Predynastic
Egypt, the
expansion of
Upper Egypt
and the
unification of
Egypt

Explain the
causes and
consequence
s of changes
in the
distribution
of power

Historical
perspective
Reliability of
evidence

Topics:

Class Lectures:

Prescribed text

The impact of the
Predynastic Period

Power over an empire: the role of Royal
representatives

www.ancient.eu

The administration
of Royal
Representatives

Heirakonpolis

The Narmer
Palette as a
source of
evidence for
understanding
the unification
of Egypt

Predynastic capital
of Upper Egypt

1st Order Concepts:


nd

2

Key archaeological
locations
Ancient Egyptian
government

Order Concepts:

Use primary
source evidence
Historical
significance

Heirakonpolis: Predynastic capital of Upper
Egypt
Activities:
Class debate: students will form two
groups, one representing the King and one
representing the Royal Representatives
across Egypt. Debate teams should aim to
cover:


The Narmer
Palette as a
source of

Compare the
perspectives
of people in

Brooke Adams S00118243

Royal Representatives and their
belief of their right to territory and
wealth
Regional mini dynasties
The divine right of the king to be
the sole autocratic ruler

Big Paper-silent conversation: in groups of
4 students will silently discuss the
significance of Heirakonpolis (Facing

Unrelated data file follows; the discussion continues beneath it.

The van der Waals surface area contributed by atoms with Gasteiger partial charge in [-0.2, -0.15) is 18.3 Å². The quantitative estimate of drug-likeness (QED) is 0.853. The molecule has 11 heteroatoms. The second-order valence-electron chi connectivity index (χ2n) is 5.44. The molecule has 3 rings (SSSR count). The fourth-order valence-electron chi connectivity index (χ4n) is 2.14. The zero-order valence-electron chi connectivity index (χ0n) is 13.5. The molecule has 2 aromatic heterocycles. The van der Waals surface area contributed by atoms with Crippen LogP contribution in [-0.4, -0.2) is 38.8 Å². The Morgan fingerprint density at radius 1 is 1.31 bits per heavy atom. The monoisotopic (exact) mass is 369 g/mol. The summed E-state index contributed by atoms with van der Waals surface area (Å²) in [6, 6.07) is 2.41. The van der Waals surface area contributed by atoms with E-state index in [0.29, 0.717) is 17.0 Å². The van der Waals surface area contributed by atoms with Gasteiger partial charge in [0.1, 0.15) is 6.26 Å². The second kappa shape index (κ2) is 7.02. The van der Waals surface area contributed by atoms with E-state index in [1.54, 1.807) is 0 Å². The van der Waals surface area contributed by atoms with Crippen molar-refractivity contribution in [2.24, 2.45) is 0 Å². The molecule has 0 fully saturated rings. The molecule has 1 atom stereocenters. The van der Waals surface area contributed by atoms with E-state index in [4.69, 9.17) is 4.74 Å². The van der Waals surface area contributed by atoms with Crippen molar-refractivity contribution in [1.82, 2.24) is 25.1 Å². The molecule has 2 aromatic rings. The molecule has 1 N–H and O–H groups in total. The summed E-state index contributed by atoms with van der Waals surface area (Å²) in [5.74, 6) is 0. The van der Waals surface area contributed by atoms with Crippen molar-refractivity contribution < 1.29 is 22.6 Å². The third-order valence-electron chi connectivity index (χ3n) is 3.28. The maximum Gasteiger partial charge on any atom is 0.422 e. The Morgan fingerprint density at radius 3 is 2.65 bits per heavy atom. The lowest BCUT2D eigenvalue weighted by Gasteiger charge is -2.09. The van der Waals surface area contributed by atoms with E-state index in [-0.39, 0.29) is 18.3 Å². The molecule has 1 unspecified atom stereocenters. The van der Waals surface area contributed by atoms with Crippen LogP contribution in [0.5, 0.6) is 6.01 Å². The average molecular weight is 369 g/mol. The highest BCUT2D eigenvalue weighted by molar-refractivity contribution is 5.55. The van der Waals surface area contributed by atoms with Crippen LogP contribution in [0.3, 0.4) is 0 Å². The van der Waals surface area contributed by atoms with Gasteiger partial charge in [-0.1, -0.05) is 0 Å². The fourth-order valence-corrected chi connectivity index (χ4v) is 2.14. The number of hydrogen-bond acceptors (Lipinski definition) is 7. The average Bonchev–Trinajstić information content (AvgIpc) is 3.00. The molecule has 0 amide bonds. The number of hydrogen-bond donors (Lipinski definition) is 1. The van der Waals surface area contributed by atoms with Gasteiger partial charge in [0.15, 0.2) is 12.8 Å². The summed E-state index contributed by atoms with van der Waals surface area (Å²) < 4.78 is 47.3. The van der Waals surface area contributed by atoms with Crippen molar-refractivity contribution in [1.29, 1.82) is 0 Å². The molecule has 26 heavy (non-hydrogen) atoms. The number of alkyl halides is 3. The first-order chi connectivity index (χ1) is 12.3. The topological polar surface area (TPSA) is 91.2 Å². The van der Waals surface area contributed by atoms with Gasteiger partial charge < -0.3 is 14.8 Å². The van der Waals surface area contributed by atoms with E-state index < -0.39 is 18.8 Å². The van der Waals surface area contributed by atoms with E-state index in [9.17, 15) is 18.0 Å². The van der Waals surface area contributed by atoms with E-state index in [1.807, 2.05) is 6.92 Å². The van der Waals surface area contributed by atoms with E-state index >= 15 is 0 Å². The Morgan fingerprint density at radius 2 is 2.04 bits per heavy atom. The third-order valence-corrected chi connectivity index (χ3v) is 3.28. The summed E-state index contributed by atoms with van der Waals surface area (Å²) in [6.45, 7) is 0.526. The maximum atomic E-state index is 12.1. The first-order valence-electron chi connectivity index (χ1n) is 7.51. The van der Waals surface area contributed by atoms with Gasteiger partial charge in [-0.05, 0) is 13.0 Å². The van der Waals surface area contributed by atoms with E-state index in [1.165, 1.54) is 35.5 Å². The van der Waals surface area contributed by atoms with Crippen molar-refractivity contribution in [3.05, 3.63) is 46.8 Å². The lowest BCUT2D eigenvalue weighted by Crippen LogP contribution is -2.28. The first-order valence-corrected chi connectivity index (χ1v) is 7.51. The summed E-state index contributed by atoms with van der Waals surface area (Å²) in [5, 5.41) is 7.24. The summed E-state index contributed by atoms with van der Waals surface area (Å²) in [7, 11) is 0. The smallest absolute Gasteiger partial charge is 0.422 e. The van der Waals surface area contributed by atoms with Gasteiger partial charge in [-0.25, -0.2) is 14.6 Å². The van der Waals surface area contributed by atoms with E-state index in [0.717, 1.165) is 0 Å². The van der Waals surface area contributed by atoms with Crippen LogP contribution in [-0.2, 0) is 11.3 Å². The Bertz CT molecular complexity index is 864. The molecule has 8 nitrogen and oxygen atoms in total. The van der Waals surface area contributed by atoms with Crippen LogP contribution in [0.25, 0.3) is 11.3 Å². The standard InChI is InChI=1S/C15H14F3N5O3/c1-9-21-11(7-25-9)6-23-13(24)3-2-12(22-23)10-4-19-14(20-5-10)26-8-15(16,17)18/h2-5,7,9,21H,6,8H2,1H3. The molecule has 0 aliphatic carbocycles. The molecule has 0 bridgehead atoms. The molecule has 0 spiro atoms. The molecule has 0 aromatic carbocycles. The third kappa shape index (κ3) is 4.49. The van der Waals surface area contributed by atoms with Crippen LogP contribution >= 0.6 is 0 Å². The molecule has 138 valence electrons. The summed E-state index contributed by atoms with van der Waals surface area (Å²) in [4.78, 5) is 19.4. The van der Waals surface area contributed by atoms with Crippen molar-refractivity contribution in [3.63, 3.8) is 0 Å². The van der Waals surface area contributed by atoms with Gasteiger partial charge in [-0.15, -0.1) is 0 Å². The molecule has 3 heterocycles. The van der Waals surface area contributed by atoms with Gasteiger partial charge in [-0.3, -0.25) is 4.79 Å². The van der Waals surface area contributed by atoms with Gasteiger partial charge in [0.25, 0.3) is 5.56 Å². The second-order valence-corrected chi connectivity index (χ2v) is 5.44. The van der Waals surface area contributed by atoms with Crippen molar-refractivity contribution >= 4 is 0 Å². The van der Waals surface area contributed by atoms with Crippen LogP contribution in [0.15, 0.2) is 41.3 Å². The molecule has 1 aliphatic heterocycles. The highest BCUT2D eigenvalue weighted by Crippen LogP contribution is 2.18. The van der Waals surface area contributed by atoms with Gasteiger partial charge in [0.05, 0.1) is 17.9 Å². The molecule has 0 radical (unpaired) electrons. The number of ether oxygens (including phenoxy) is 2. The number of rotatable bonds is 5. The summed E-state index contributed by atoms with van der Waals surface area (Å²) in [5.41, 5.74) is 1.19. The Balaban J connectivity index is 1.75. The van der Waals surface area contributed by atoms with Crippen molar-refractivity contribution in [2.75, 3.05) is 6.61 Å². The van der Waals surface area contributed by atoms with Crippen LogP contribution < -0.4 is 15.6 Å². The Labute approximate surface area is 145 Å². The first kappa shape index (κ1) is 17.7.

History and Ourselves, 2015). Students
should aim to cover:


6

YouTube
documentary
‘Planet Egypt’

Artefacts found at location
Age of location
The role of Heirakonpolis in the
unification of Upper and Lower
Egypt

Topics:

Class Lectures:

Prescribed text

Heirakonpolis

Heirakonpolis as a historical site

www.ancient.eu

Formative
assessmen

evidence for
understanding
the unification
of Egypt

Old Kingdom
Egypt on
kingship
Compare
historical
interpretatio
ns of
kingship in
Old Kingdom
Egypt

Home of the
Narmer Palette
and many other
artefacts

Analysis of symbolism
and meaning of the
scenes depicted and
historical interpretations
of the artefact

Analysis of
Hieroglyphic text
Analysis of ancient
Egyptian imagery

Narmer palette as a
source for understanding
the unification of Egypt

Imagery of the red
and white crowns
Objects as
documents of
history

1st Order Concepts:

Ancient artefacts
and symbols
Key archaeological
locations

Code breaking: ancient Egyptian texts

t:

Activities:

Primary
Source
analysis.
See
appendices
A.

Website Analysis:
Primary Source Analysis: Students will
view and analyse the content on
http://interactive.archaeology.org/hierakon
polis/

What are the most significant
sources of evidence uncovered at
Heirakonpolis and why?
What do these sources tell us about
the significance of the king in Old
Kingdom Egypt?
What does the length of time taken
to uncover these sources tell us
about the shape of history?